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St Andrew, Haselton, Gloucestershire

(51°51′47″N, 1°53′6″W)
SP 080 183
pre-1974 traditional (England and Wales) Gloucestershire
now Gloucestershire
medieval Worcester
now Gloucester
medieval St Andrew
now St Andrew
  • John Wand
28 Sep 2017

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Haselton (or Hazleton, Haseleton, Hasleton) lies high on the Cotswolds 14 kilometers SE of Cheltenham. The different spellings reflect variations in the local pronunciation of the name. The church, which is built of coursed, squared and dressed limestone, consists of a chancel, a nave with N aisle and S porch, and a W tower. The chancel and nave survive from the 12th-c church. In 1866 the church was extensively restored and enlarged by the addition of the two-bayed aisle, to designs by the firm of Medland, Maberly, and Medland. The Romanesque features comprise the S doorway, a corbel on the N side of the chancel, the chancel arch, and vault shafts in the chancel.


The manor of Haselton has its origins in an estate held before the Conquest by Goda (or Godgifu), sister of Edward the Confessor and wife of Eustace, count of Boulogne. Goda died in 1057, and in 1086 the estate belonged, together with estates in Yanworth and Hawling, to Sigar of Chocques. In the later 12thc the three estates, together with Sigar's estate at Gayton (Northants.), were held by the lords of Bethune, his descendants. William of Bethune granted the three Gloucestershire estates to Winchcombe Abbey c. 1201.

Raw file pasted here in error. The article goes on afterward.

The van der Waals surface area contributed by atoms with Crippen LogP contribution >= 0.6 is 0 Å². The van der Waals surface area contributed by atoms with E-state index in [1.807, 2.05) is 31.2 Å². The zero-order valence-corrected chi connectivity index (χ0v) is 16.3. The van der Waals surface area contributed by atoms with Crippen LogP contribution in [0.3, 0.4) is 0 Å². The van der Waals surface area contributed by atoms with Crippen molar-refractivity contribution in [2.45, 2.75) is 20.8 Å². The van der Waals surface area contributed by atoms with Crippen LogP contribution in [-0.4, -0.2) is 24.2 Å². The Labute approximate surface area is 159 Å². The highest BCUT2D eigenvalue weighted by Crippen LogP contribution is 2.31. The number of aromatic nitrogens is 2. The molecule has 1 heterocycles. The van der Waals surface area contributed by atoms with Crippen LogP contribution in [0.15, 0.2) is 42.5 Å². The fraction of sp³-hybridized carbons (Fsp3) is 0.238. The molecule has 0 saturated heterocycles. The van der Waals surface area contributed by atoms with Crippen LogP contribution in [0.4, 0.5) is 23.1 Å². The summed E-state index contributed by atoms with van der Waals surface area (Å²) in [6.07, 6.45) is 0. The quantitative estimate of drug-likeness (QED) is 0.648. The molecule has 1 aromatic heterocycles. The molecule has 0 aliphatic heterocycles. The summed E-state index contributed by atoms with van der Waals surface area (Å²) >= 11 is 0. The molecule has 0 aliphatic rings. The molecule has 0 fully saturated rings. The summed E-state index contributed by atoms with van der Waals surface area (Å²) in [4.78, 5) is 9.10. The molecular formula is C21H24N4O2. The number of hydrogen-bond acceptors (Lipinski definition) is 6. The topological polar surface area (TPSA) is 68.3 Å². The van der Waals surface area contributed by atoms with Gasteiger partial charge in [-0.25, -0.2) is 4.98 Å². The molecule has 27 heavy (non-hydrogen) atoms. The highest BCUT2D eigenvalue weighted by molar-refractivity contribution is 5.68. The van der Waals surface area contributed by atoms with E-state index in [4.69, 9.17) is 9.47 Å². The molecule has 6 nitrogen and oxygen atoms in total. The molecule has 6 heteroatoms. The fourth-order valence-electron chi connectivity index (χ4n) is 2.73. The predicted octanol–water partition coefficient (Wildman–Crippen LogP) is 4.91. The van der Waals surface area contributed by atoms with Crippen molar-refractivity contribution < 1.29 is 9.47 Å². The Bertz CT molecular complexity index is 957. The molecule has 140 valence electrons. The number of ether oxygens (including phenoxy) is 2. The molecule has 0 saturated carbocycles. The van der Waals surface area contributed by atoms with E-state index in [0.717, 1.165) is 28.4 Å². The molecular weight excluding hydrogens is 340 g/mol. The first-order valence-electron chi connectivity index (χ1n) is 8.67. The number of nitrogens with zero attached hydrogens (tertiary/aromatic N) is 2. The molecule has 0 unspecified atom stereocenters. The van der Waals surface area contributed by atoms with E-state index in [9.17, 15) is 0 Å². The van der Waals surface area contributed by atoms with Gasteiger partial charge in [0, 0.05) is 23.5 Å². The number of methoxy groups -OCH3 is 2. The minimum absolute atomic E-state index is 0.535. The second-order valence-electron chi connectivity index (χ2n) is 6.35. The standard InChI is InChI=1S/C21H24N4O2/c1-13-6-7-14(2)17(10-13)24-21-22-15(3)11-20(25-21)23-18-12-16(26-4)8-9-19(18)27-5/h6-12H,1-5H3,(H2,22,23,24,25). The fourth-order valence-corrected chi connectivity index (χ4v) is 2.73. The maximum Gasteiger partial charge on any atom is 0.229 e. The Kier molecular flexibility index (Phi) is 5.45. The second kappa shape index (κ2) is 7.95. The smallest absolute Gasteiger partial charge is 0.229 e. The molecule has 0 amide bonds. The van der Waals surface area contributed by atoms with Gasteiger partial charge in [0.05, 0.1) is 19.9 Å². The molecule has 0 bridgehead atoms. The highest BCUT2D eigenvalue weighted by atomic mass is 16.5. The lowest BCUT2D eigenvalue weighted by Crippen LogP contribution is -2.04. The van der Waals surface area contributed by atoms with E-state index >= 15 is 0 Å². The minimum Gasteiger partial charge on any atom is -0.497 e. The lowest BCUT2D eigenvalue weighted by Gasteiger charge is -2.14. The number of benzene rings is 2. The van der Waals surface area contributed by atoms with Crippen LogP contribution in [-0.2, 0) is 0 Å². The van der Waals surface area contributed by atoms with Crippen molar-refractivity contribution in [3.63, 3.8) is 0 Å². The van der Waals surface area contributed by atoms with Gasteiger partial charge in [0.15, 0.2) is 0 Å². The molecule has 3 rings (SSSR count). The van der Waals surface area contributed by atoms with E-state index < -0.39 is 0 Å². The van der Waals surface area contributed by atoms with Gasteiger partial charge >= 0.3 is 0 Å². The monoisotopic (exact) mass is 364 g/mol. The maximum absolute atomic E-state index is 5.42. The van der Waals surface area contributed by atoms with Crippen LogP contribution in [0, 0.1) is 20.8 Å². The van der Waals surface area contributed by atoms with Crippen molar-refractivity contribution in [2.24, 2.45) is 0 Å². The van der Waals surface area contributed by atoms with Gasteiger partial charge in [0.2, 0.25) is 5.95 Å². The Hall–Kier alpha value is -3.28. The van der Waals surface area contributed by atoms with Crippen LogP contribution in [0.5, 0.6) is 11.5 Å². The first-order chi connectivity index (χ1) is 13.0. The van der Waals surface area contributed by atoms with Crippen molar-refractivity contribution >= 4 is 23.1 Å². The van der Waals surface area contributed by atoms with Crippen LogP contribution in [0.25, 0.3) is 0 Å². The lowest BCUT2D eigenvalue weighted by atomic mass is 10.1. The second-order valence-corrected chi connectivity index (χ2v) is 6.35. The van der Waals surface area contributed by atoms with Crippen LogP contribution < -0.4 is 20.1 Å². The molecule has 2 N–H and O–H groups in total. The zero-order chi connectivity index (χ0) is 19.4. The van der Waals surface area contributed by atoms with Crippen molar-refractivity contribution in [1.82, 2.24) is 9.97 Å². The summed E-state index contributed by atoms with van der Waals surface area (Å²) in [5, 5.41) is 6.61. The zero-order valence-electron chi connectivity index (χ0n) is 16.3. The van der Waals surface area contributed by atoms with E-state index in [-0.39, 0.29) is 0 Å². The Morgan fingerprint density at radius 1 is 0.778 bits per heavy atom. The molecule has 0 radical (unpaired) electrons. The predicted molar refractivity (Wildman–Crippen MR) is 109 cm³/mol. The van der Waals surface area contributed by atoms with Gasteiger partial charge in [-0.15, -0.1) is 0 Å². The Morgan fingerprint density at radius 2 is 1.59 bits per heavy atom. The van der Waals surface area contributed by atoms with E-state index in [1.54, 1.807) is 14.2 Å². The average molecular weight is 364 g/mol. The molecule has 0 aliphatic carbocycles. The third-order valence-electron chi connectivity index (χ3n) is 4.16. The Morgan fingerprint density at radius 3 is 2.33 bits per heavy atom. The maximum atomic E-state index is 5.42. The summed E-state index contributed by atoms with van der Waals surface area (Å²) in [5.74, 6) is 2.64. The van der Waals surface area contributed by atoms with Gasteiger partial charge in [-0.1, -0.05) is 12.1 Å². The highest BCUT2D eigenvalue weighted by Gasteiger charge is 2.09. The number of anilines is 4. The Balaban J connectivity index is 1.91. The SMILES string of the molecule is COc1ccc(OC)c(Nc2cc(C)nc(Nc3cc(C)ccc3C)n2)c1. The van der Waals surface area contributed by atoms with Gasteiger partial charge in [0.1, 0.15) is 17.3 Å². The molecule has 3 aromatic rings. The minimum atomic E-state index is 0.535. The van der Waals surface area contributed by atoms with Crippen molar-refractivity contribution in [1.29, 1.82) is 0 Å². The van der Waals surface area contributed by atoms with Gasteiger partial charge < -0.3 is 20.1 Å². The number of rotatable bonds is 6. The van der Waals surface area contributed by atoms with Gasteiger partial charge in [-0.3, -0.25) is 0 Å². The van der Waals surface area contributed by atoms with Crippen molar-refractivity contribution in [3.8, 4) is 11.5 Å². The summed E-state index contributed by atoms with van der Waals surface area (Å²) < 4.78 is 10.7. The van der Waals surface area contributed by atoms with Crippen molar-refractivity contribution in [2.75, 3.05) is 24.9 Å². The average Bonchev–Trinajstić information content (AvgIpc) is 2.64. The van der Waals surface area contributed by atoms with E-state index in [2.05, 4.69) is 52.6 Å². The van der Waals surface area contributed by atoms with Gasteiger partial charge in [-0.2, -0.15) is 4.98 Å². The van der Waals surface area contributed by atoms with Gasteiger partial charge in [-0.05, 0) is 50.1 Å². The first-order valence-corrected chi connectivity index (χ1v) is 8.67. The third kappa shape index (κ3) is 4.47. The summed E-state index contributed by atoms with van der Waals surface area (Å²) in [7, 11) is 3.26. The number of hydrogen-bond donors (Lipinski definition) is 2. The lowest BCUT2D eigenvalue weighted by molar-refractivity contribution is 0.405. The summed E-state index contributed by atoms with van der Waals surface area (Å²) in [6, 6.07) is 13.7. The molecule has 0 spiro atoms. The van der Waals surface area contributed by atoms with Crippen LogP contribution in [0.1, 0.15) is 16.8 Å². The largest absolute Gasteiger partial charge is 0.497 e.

Exterior Features


Interior Features


Chancel arch/Apse arches

Vaulting/Roof Supports

Loose Sculpture


F. Arnold-Forster, Studies in Church Dedications: or, England’s Patron Saints, Vol. 3, London 1899, 144.

C. Dyer and D. Aldred, 'Changing Landscape and Society in a Cotswold Village: Hazleton, Gloucestershire, to c.1600', Transactions of Bristol and Gloucestershires Archaeological Society 127 (2009), 233-68.

Historic England, National Heritage List for England No. 1153706.

J. Medland, A.W. Maberley and M. Medland, Lambeth Palace Library ICBS 6488, 1865.

M. Salter, The Old Parish Churches of Gloucestershire, Malvern 2008, 85.

D. Verey and A. Brooks, The Buildings of England, Gloucestershire I: the Cotswolds, 3rd edition, London 1999, 412-13.

Victoria County History of Gloucestershire, Vol. 9, N.M. Herbert (ed), London 2001, 91-106.

A. Williams and G.H. Martin (eds), Domesday Book: A Complete Translation, London 2003, 471.